By Joannah Bharose September 20, 2000

Racism not a Christian thing

Fr De Verteuil
Fr De Verteuil

A Catholic priest has sounded a warning to certain groups of people in Trinidad that they should be aware of the dangers of isolation which gives rise to racism and prejudice.

Father Michael De Verteuil, Rector of the Regional Seminary of St John Vianney and Uganda Martyr, pointed to the Syrian Lebanese community. He said while what the Syrian Lebanese people have brought to Trinidad and Tobago was admirable, they should be careful not to cut themselves off from society, giving rise to racial prejudice.

He said: "Some things I admire about a community like that. Their sense of community support, sense of belonging and identity is remarkable." But De Verteuil also remarked that they have to be careful with the dangers of isolation and separation from the general society. He said: "They must be aware that racial prejudice is not present while trying to preserve their traditions and culture.

"They must not do that at the expense of looking down on other races," he said. The 52 year-old priest recognises that the Syrian Lebanese women have made strides in their attempt to be part of society and make valuable contributions. He drew reference to recent charity work by the women and cultural programmes they have hosted in the past.

He said: "I won't question or doubt their motives as they have done very good things." He also admitted that he was hesitant to speak about the Syrian /Lebanese community because he did not know enough about their cultural practices.

Fr De Verteuil said this applied to any race in which members seek to cut themselves off from society at large as a result of trying to preserve the race. He said the Roman Catholic Church does not tolerate any type of prejudice, especially racial. "It is simply not a Christian thing to do."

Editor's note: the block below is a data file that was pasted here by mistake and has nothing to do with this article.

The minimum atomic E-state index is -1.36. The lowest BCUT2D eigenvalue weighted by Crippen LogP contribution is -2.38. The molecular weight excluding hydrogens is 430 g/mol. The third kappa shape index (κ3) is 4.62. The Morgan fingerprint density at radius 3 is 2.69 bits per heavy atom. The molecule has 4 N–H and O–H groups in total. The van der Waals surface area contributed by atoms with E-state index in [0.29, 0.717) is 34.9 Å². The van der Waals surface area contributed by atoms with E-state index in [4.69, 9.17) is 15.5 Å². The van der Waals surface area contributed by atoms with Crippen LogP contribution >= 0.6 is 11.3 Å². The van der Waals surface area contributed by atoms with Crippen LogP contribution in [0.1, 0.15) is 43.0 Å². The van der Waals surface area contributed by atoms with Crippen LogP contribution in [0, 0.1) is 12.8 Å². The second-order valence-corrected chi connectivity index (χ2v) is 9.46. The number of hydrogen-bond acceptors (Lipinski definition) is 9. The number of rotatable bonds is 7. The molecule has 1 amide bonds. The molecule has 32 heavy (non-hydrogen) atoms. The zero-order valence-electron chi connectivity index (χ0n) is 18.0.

He said in the perfect Christian life there would be no racism, but the reality is far from the ideal. "God had no favourites and we should not. If he chose the Israelites it is because he could not find a weaker people. They were chosen as servants and not to be arrogant. From time to time the issue of race crops up in the church with congregation members, the Mt St Benedict priest admitted.

He remembers one case that turned out to be a bitter feud which still has not been resolved after many years. "It was an African guy and Indian girl. The parents tried to stop the marriage and they still went ahead and got married. They are happy in the relationship, but her family has stood their ground and will not have anything to do with the couple," he said. The man's family did not have a problem with the union.

De Verteuil firmly believes that the public's general acceptance of mixed marriages is even greater today. "I have seen other attempts to stop relationships in the early stages before the idea of marriage comes up. But once it gets to stage of marriage, families tend to accept it more easily."

He also disclosed that his own brother married an Indian woman and there were never any objections from either family. "My sister-in-law is a much loved member of the family." He applauded the racial tolerance in this country, referring to the horrors of ethnic cleansing in other places like Bosnia and Rwanda.

He genuinely believes that the level of racial tolerance in this country is outstanding. "As Christians we cannot be a part of what is happening in Rwanda and Bosnia and Ireland." "We have to look in our hearts and root out any form of prejudice, we need to rid ourselves of that. There cannot be a division," he said.


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